After a week or so, on a Sunday morning Govind reached his friend's house that had no land at all. Here he understood that besides land, jobs in the state and public sector also helps to earn salaries with which they can buy all the rice and other food stuff as well as fulfill other social and economical requirements. He wanted to know, how his father can also get a job that can earn him salary. He understood that jobs are not easy, since required educational qualification is a must for getting any job, which is neither with him nor with his father. He understood that the circumstances in which they are living do not permit him to go for higher education as there is no money to buy even books. He realized that even he can not they can start working Govind learnt one more lesson to put at rest the question that hanunted his mind.
Instead of getting dishearten, he decided to accept it as a challenge that he will not accept it as their fate but will do every thing that can bring in the change. He decided to discontinue studies after class X and work with his father as a daily wage earner to earn money that can help his younger brother Laxman to go to college at Rourkela. He discussed with Laxman who ultimately agreed to do what ever is best in the interest of the family. This was the turning point for the better for Kali Majhi family.
Govind after finishing class X at Bada- Dalki left the studies; joined his father to work full time on his farm and also working as a labour to earn wages. His brother Laxman studied hard as was greatly inspired by the sacrifice of his elder brother. He went to Vedvyas and Rourkela where he not only graduated but also cleared his Diploma in Electrical engineering with good results. One out of many of his applications for jobs; finally he got a call from the Indian Railways with whom he now works in their electrical department, presently posted at MALDA in West Bengal.
Majhi family not only now enjoys food twice a day but also afford to spend money on other needs and comforts they need. Govind has one mobile phone through which, he is in regular contact with his brother and married sisters. Kali Majhi is now 65 years of age. He has stopped working as a neither labour nor works at his farm any more. Govind sighs to say that his mother died of cancer seven years back, was unlucky to see the change in our lives. He regrets that if the change would come few years earlier, she would have died happily. He gets disturbed to say that his mother never enjoyed the luxury of eating two meals a day.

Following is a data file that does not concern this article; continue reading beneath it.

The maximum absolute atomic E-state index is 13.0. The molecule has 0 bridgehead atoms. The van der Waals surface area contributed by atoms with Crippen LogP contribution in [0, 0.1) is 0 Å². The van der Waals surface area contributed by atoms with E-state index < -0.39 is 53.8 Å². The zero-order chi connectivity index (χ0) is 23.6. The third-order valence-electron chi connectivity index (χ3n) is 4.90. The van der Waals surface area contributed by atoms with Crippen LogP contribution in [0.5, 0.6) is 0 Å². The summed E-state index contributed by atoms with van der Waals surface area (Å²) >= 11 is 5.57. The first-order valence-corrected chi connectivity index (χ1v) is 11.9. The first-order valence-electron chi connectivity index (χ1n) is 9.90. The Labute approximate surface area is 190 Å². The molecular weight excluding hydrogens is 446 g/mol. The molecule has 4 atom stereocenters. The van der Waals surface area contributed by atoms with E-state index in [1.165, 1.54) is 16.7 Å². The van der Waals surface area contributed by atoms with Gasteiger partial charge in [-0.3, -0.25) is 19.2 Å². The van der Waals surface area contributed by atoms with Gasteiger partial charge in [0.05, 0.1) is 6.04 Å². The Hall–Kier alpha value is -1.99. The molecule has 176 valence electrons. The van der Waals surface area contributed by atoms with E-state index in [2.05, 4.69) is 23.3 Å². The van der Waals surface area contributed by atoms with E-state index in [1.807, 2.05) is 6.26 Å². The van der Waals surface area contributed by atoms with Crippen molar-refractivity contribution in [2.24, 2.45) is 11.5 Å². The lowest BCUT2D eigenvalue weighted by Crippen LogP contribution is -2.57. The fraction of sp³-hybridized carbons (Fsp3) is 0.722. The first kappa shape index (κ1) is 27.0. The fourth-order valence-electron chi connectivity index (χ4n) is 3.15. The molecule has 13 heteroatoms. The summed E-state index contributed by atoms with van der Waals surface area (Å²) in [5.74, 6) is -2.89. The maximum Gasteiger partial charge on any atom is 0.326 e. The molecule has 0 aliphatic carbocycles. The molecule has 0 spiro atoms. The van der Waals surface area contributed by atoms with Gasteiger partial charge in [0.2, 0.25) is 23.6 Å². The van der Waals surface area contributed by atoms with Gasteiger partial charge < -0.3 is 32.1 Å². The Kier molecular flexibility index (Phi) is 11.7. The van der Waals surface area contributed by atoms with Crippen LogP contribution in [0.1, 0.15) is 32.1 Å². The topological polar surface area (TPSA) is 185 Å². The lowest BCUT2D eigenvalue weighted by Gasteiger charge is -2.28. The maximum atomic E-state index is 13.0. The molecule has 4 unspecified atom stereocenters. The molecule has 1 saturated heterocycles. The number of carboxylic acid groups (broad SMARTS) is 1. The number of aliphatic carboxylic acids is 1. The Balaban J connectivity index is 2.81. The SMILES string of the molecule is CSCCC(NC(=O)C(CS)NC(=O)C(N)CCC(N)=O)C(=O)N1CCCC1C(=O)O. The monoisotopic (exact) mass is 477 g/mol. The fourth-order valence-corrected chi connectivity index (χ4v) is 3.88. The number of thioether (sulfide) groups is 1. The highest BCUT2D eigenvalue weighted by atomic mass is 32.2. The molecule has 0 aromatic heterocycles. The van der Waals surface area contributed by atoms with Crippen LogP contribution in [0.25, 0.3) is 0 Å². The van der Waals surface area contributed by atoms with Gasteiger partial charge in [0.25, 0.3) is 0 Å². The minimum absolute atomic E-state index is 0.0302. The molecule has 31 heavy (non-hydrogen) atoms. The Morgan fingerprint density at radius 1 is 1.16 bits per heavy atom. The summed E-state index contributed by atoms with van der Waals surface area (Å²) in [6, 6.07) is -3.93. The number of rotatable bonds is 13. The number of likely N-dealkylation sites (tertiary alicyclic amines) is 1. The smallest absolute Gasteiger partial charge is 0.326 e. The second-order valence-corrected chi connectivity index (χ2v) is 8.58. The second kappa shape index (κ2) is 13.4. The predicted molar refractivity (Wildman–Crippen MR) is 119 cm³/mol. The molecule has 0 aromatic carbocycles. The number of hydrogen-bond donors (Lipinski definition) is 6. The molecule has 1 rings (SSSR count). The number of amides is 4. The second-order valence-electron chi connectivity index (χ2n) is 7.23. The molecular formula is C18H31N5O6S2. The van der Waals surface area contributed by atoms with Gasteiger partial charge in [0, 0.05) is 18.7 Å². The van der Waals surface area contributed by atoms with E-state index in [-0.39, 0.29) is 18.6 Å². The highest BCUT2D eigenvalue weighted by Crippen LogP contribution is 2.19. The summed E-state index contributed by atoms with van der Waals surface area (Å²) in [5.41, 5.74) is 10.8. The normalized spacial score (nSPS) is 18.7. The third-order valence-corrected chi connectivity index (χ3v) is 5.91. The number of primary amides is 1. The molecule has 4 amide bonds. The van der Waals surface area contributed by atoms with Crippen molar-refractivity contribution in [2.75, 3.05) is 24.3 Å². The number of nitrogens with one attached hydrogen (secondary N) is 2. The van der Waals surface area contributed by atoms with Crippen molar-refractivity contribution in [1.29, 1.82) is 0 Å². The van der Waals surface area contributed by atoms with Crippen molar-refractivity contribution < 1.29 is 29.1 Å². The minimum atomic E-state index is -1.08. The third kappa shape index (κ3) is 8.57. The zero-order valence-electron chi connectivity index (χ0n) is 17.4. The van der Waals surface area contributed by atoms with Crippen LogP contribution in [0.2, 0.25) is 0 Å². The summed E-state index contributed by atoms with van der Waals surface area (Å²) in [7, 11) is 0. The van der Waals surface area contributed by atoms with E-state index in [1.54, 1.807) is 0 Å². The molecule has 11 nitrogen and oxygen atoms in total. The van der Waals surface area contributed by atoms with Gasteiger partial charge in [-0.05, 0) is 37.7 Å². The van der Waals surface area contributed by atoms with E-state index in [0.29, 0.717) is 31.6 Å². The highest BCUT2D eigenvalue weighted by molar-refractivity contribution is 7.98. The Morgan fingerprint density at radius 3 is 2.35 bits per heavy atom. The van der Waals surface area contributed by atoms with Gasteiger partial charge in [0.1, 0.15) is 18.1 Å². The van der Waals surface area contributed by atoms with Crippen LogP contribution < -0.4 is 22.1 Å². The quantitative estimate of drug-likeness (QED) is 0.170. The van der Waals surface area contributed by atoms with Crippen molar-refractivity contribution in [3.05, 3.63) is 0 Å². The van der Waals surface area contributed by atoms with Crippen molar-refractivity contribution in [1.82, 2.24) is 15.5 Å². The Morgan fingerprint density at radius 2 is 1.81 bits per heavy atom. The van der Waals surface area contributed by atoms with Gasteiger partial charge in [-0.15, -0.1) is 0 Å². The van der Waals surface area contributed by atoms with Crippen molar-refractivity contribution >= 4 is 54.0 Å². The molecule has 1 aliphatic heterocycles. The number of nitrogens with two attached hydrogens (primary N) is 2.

Govind also proudly says that Laxman has made two Fixed Deposit of Rs.10, 000/- each i.e. Rs. 20,000/- in the name of his younger unmarried sister Jasumati so that with that money with interest, they will spend in her marriage. He intends to make one more fixed deposit of Rs. 10,000/- later in this year. He has also paid all the money that was spent for the marriage of one of his sister few years back. Besides, the same Laxman also paid medical bills of about Rs. 8,000/- that was spent in the illness of one of his sister and also of his father. Laxman's college friends are also employed elsewhere. Three of them are in BSF, five are police constables, one is with HAL at Sonabeda and five are at Rourkela Steel Plant.
Now Govind aspires to bring a change in his village. He states that in the name of development what they have got in last sixty years is one Anganwadi, a primary school that has classes up to class VIII, few tube wells that often goes dry in summer. Rivulet which flows round the year is at a short distance of ½ kilometer but only Kudar Tola residents are given the facility of lift irrigation that irrigates their 20-25 acres of land. No internal roads or lanes in the village. During rainy days, it is extremely difficult to ride bicycle or even walk on those muddy and marshy lanes full of pits. No electricity though power lines are not far off. The post office is a one man show with postman performing duty from postman to postmaster.
Primary Health Care is a cement concrete structure with no medial staff, forget about doctors. He says. No body has seen any doctor from the day that health centre has been constructed. No ambulance has ever come to their village. When some one falls seriously ill, they used to take the patient, lifting with cot to take to Latikata walking all the way. Now they take patients to the main road, from where they take them to Latikata or Rourkela by bus or Auto Rickshaws that ply regularly.
He adds saying that just as they suffered, there are many families in Patua who are as poor as they were on one day. They also manage with one meal a day to survive. He adds to say that when guests arrive at some ones house and they have no rice in the house, they manage by taking from some ones house to be returned later on. Govind wants that all the villagers should come out of their tragedies at the earliest, as they have managed to do so. Rs. One or Two per KG rice scheme has no doubt helped few families but neither all the families have cards nor the quantity they get in a month is sufficient for them. He says instead of giving us rice at Rs. One or Two per kg, give us water from the rivulet that flows round the year near to their village to produce rice that they need. He also lists elephant menace as one more area of problem.
About NREGA he says that till date no work has been done under NREGA at his village. The only work done is to construct a road from Deditola to Kendu Berli, which is five KM away from their village. They demanded work near to their village but no result. Even after the road work is over before one and half year, no payments has been made till now. Villagers have gone several times to Sarpanch and also to BDO but all in vain. Sarpanch says he has submitted all the required papers while BDO informs that the papers are incomplete and not sufficient.
This real story of a poor tribal boy demonstrates that where there is a will, there is a way. Poverty does not come on the way, if there is strong determination and self confidence to deliver results. We have found a leader in a small village through whom, we are sure, changes at a fast pace will take place in the days to come.